Complainant: Matthews Phosa
Article: Phosa tries to muzzle City Press
Date: 04 August 2010
Respondent: City Press
Both ANC treasurer-general Dr Mathews Phosa and the ANC complain about a front page story that appeared on August 16, 2009 in City Press, headlined Phosa tries to muzzle City Press.
The complaints are about the following:
- Phosa was contacted too late for proper comment; (Phosa)
- The first part of the intro (“ANC treasurer-general Mathews Phosa mounted an eleventh-hour bid yesterday…”) distorts, exaggerates and sensationalises Phosa’s response and has been taken out of context; (Phosa)
- The second part of the intro (“…to stop City Press from publishing a story”) as well as the headline distort and exaggerate the facts and has been taken out of context; (Phosa and the ANC)
- The newspaper’s sources have not been verified; (ANC) and
- The reference to a “low-key contest” and a “deteriorating relationship” between Deputy President Kgalema Motlanthe and Phosa, is a complete distortion and misrepresentation of the facts (ANC).
The story is about Phoza who tried to “muzzle” City Press not to publish allegations that he:
- was responsible for leaking information about Deputy President Kgalema Motlanthe in order to damage the latter’s chances of becoming President Jacob Zuma’s successor (in 2012); and
- he did this because he wanted to be the successor himself.
We shall now discuss the complaint point by point.
Contacted too late
Phosa says it is apparent that the journalist, Makhudu Sefara, started working on the disputed story several days prior to publication – so why was he only contacted in the nick of time, he wants to know.
The newspaper acknowledges that it received as many as six calls from ANC officials prior to Phosa being contacted. However, City Press denies that Phosa was not afforded a reasonable opportunity to comment. Besides, the newspaper says it has offered both Phosa and the ANC a further right of reply which has not been accepted (City Press says this offer is still open).
Let’s look at the facts:
- Phosa was a central figure in the story;
- Several members other that Phosa were already communicating with the newspaper about this story;
- Phosa was only contacted at approximately noon on the day before publication;
- City Press does not provide any evidence to the effect that it tried to contact Phosa earlier than it did; and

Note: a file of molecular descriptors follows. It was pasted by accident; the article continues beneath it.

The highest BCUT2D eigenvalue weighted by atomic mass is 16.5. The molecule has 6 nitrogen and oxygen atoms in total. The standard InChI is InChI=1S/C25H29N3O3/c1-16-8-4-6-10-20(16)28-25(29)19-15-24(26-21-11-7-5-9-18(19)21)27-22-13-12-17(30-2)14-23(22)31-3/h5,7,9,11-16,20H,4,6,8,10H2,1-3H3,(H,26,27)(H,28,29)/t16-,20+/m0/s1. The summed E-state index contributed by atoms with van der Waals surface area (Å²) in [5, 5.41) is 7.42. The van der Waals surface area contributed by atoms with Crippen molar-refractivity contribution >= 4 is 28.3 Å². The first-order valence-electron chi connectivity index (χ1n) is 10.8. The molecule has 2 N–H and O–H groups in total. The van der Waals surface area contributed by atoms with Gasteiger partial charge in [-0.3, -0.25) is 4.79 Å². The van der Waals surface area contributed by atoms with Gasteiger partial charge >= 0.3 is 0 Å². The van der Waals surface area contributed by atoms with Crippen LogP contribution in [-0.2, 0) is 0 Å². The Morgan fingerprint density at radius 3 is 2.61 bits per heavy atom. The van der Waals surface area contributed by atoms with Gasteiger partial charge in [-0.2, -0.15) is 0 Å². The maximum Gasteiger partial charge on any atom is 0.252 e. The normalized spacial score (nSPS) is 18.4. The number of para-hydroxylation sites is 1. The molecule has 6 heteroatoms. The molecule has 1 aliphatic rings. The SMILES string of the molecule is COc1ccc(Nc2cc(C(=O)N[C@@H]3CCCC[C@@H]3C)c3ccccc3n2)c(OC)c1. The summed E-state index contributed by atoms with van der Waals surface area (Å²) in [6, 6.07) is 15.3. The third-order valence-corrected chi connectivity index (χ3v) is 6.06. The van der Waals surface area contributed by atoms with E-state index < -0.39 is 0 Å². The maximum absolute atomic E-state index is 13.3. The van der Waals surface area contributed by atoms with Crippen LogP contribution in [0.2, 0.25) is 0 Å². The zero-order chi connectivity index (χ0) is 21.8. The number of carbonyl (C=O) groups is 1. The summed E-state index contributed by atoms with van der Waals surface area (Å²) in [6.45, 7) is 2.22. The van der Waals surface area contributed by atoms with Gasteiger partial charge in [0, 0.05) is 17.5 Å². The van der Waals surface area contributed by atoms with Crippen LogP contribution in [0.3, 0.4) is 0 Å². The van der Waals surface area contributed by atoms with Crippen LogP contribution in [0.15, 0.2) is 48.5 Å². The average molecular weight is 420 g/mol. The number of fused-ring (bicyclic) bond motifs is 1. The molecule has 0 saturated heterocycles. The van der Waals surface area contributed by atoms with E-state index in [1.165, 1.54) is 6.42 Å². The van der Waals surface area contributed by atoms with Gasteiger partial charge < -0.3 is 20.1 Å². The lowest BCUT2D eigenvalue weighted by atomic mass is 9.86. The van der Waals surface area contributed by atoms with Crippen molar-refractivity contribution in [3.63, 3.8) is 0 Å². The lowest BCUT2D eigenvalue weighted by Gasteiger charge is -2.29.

- Phosa was contacted only after the news of the imminent story was aired by a radio station.
Surely, given the seriousness of the allegations, Phosa should have been given more time to respond. It is not fair to intend to print a story that could be potentially damaging, defamatory and a violation of someone’s dignity and then to invite the subject of that story to have a right of reply at the last moment. Which is exactly what happened here.
First part of the intro: “At the eleventh hour”
The newspaper says the intro is truthful, accurate and a fair description of the events which preceded publication.
Phosa disagrees. He says it was rather the newspaper that contacted him at the eleventh hour. He adds that by reporting the way it did, the newspaper managed to distort, exaggerate and sensationalize his response.
The mention of Phosa’s “eleventh hour bid” in the intro is indeed problematic. It is indeed an accurate description of what had happened, but it is not fair – the context of Phosa’s eleventh-hour action was the never-mentioned fact that Phosa himself, in turn, was only contacted by Sefara at the eleventh hour.
This ommission (the lack of context) created an imbalance in the story.
Second part of the intro and headline: City Press “muzzled”
According to the story Phosa tried to stop the newspaper from publishing the allegations leveled against him. This is reflected in the headline.
It is noted that Phosa, in his complaint, says that his intention was not to silence City Press, but only to object to false information being published.
However, in an e-mail Phosa’s lawyer sent to the editor, this was said: “Our client (Phosa) requires an undertaking that such allegations will not be printed.” City Press was also informed that Phosa was “not prepared to accept” that only portions of the story would be changed.
If words have meanings, this was indeed an attempt to silence the newspaper. City Press was therefore justified to report on this issue the way it did.
Phosa says the newspaper’s sources were not verified.
The newspaper answers that the allegation that Phosa leaked information to damage Motlanthe was based on corroborated confidential information and was clearly identified as opinion.
It adds that this kind of journalism often “…will only ever be told through anonymous sources but it’s a story the press must tell, not only because it is good for journalism but because democracy is best-served by ensuring the governing party’s debates and fights are not staged behind closed doors. The stakes are too high.”